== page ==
“I was not what you would call a city-planning expert,” she [Jacobs] said. “Philadelphia was the big thing at the time, and Ed Bacon was very fashionable. So they sent me to Philadelphia and Mr. Bacon showed me all that they were doing. First he took me to a street where loads of people were hanging around on the street, on the stoops, having a good time of it, and he said, well, this is the next street we’re going to get rid of. That was the ‘before’ street. Then he showed me the ‘after’ street, all fixed up, and there was just one person on it, a bored little boy kicking a tire in the gutter. It was so grim that I would have been kicking a tire, too. But Mr. Bacon thought it had a beautiful vista.”

In assessing both Bacon and Moses, the great challenge exists in proving the counterfactual — that the cities left to their own devices would have rebounded. Perhaps Center City wouldn’t have unless Market East was rehabilitated and Society Hill gentrified. But Philadelphia seems wedded to a pedestalized Bacon, perhaps a contrite and doddering Bacon wheeling around Love Park in defense of mixed use of public space. Yet someone needs to start pointing out that Philadelphia could have gone all wrong and it narrowly averted becoming the Forbidden City of Bacon’s idiosyncratic and unassailable artistic vision, a city walled in by Ten Mile loops and Crosstown Freeways.

Click here to hear Bacon waxing visionary.

5 thoughts on “Robert Moses wasn’t the only power broker

  1. Love the new look of the site. It far outshines the previous one, which hurt my aged eyes. Thumbs up.

    I agree that the lauding upon Bacon over the past year or so since his death has been a bit tedious. I am not entirely certain why people seem to like him so much. He is important, but a “visionary.” Does anyone use the windswept public space around Penn Center? Although the public art piece “Leviathan” is pretty cool, what else is there but a few poorly potted plants. It is a space to get through…fast. No lingering there–maybe that is how he wanted it.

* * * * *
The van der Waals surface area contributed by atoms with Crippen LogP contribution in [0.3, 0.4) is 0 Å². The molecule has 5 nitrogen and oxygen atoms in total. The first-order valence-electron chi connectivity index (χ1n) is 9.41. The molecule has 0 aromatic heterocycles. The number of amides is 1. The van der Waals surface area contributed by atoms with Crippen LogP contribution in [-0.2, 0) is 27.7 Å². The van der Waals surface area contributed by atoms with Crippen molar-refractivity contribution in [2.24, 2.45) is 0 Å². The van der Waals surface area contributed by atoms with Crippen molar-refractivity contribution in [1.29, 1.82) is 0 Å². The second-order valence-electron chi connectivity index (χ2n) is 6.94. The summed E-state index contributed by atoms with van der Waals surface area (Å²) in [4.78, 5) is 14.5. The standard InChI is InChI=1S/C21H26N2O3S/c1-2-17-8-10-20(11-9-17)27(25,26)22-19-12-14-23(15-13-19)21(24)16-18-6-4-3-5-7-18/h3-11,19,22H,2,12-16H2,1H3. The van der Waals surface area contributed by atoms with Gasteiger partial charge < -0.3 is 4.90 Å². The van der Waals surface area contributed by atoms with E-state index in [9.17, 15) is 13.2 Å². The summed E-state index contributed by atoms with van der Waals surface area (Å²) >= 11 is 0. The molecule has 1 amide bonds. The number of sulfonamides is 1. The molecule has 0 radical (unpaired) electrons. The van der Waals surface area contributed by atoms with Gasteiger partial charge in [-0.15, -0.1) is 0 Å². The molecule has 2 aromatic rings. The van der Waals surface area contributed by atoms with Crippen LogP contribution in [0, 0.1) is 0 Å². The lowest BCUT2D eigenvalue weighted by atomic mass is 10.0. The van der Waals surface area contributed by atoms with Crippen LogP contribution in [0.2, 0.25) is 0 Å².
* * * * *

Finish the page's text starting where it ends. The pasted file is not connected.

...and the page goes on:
2. Certainly Ed Bacon made mistakes, but he can’t really be blamed for the highways. Many of the highways were planned in the 1920s and 30s (long before Bacon came on the scene), and were part of the program promoted by Robert Mitchell, who became the first director of Philadelphia’s modern planning commission in 1942 (Bacon became director in 1949).

    Bacon was not Robert Moses, by any stretch of the imagination. He did not have the money, power, or political capital of Moses. He was the director of a still-young commission, given limited purview through its original legislation and in the Home Rule Charter. Postwar Philadelphia was indeed a hotbed of planning and public works, but it was a whole host of individuals and organizations who made that possible, not just Bacon.

    Behind pushing the highways was the Streets Department and the Penn Jersey Transportation study (which in 1965 was chartered as the Delaware Valley Regional Planning Commission). The commissioner of Streets during much of Bacon’s tenure was David Smallwood. He was the real force behind advancing the highway projects. The other highway lover was David Longmaid, the director of the Penn Jersey Transportation Study.

    It is probably true that Bacon thought some of the highways were critical to making the city’s transportation network function effectively. But they were by no means his priority, and he spent much more time pushing for the creation pedestrian streets downtown and pedestrian-friendly neighborhood plans.

    Frankly, while Bacon was certainly not perfect, he gets blame/credit for doing much more than he had the power to do. He also unfairly gets blamed for projects that predate him by 30 years and were pushed by others.

    I will leave you with this:

    “Center city really belongs to the person on foot and he should be given every reasonable consideration.”
    – Ed Bacon, 9/24/1965